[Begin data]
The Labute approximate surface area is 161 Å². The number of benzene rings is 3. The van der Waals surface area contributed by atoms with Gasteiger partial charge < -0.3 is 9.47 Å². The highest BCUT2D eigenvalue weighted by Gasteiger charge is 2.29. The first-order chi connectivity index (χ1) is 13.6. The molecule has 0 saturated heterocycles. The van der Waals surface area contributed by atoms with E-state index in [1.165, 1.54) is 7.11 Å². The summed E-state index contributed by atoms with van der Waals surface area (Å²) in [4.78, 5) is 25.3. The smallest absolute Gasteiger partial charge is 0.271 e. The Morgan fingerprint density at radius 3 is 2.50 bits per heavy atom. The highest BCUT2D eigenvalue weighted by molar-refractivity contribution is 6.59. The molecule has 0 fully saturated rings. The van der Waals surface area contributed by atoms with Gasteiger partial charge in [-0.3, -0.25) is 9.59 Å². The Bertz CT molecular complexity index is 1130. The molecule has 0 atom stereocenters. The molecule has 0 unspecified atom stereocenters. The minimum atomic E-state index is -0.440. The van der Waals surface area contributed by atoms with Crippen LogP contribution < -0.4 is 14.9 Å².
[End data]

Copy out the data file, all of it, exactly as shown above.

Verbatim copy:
The Labute approximate surface area is 161 Å². The number of benzene rings is 3. The van der Waals surface area contributed by atoms with Gasteiger partial charge < -0.3 is 9.47 Å². The highest BCUT2D eigenvalue weighted by Gasteiger charge is 2.29. The first-order chi connectivity index (χ1) is 13.6. The molecule has 0 saturated heterocycles. The van der Waals surface area contributed by atoms with E-state index in [1.165, 1.54) is 7.11 Å². The summed E-state index contributed by atoms with van der Waals surface area (Å²) in [4.78, 5) is 25.3. The smallest absolute Gasteiger partial charge is 0.271 e. The Morgan fingerprint density at radius 3 is 2.50 bits per heavy atom. The highest BCUT2D eigenvalue weighted by molar-refractivity contribution is 6.59. The molecule has 0 fully saturated rings. The van der Waals surface area contributed by atoms with Gasteiger partial charge in [-0.3, -0.25) is 9.59 Å². The Bertz CT molecular complexity index is 1130. The molecule has 0 atom stereocenters. The molecule has 0 unspecified atom stereocenters. The minimum atomic E-state index is -0.440. The van der Waals surface area contributed by atoms with Crippen LogP contribution < -0.4 is 14.9 Å².